Comparing Chega and Vox


By Miguel Nunes Silva

In Brussels Report

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Last summer, Spaniards went to the polls in a national election that European conservatives regarded with great expectations. Ruling socialist PSOE, after several years of radical policies, was about to be punished by a Spanish Right reinvigorated by the firebrand conservative VOX party. VOX was poised to help centre-right PP rule in coalition and condition government policy towards conservative values, for years to come.

VOX however underperformed from its previous 15% down to 12%. On the contrary, the ruling PSOE actually gained 4%, which practically tied it to PP’s 33%. VOX’s losses together with the extinction of the liberal Ciudadanos, precluded PP from forming a governing coalition but this was partly a self-inflicted defeat since PP had been extremely harsh on VOX throughout the election and during the debates, thereby succeeding only in undermining its own potential allies. PSOE’s Pedro Sánchez, on the other hand, courted his far-left satellites and was able to further complement his coalition with Catalan separatists.

Conversely, the Portuguese election results of March 2024, saw centre-right PSD and its allies tying with the ruling Socialist Party by merely repeat its electoral outcome of two years ago (29%) and the unabashedly Right-wing CHEGA! (CH) rise from 7% to 18%. In other words, CH is now an absolute kingmaker in the Portuguese political system and PSD – after having declared many a red line and quarantine against CH – now finds itself between a rock and a hard place.

This means that while Portuguese conservatives were late to arrive on the scene compared to VOX – preceding CH by five years – they are now the Iberian reference of conservatism both in national implementation as well as institutional weight.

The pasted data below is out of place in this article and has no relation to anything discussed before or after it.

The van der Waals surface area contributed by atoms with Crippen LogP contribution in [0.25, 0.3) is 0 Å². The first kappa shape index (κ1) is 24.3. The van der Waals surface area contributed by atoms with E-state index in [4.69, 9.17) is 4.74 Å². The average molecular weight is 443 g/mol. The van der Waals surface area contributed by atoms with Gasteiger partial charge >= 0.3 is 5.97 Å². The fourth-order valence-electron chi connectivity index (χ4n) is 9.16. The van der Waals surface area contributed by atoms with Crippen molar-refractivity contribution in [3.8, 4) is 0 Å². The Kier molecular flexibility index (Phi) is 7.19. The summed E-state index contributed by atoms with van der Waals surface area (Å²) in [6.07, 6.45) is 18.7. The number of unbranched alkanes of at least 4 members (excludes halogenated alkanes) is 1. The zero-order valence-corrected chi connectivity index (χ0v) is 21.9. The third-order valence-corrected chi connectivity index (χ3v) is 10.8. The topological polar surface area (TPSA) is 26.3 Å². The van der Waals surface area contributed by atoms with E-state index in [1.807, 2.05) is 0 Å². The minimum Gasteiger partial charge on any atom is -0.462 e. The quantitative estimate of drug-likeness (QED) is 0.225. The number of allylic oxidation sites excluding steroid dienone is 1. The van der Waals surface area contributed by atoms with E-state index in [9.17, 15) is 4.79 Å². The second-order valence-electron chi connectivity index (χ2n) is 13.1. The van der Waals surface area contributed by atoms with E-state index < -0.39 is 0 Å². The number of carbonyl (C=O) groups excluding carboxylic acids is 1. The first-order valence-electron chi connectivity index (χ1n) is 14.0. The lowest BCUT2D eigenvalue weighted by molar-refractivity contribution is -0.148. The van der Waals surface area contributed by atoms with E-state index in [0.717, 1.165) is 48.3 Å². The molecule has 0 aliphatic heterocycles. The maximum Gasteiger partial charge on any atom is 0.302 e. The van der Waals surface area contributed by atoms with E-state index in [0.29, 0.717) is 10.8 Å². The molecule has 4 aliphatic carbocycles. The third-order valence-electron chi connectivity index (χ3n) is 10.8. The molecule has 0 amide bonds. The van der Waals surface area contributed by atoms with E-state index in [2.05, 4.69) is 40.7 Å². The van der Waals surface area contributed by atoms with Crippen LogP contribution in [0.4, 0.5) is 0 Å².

Such a scenario is all the more incomprehensible considering that while both countries transitioned from dictatorship in the 1970s, the Spanish Right succeeding in refounding Spain as a monarchist capitalist society, while the Portuguese Right emerged from the Marxist Carnation Revolution completely subservient to the Left and to the new socialist regime in place. Apart from a more favourable ecosystem, VOX’s Santiago Abascal also enjoyed a far more salient electoral platform than CH given that socialist Pedro Sánchez has been a shameless gender ideology accelerationist in Spain’s education system, that it chose to coalesce with outright separatists, not to mention that it facilitated mass illegal immigration from Islamic countries. Comparatively, CHEGA!’s André Ventura has had to make do with the issue of corruption and the somewhat more subdued problems posed by mass immigration from the Portuguese speaking southern hemisphere.

Sociologically, the two parties are extremely similar with both appealing to middle class suburban males. Therefore, what is behind the impact differential between the two?

An immediate and obvious difference is the context of their direct rivals. PP has taken care to protect its right flank with figures such as Madrid mayor Isabel Díaz Ayuso not hesitating to ally with VOX and denouncing the Left as ‘evil’. PSD, in contrast, made it a point to release a reel with a member of its youth league members affirming the party’s commitment to ‘gender equality’, abortion rights and promoting the gender pay gap myth. This means that PSD has made it much easier for CH to fill the ideological vacuum on the Right than PP has for VOX.

Looking at the substance, there is one other aspect which differentiates the fraternal political forces. Perusing the biographies of VOX’s deputies and leaders, one finds a wide panoply of academics and urban businessmen which reflects a professionally led and managed party, unsurprisingly echoing its PP roots. To the contrary, André Ventura has carefully curated CHEGA!’s deputies, seemingly, to have them reflect not Portuguese elites but the Portuguese people. They tend to be suburban, middle class, and they look and speak like the average Portuguese citizen. While not to the liking of the intellectual coterie of the regime or worthy of the approval of the journalistic intelligentsia, Ventura’s strategy may very well be garnering a far more instinctive empathy on the part of the Portuguese electorate.

Does the conservative Right not require an ‘intellectual vanguard’?


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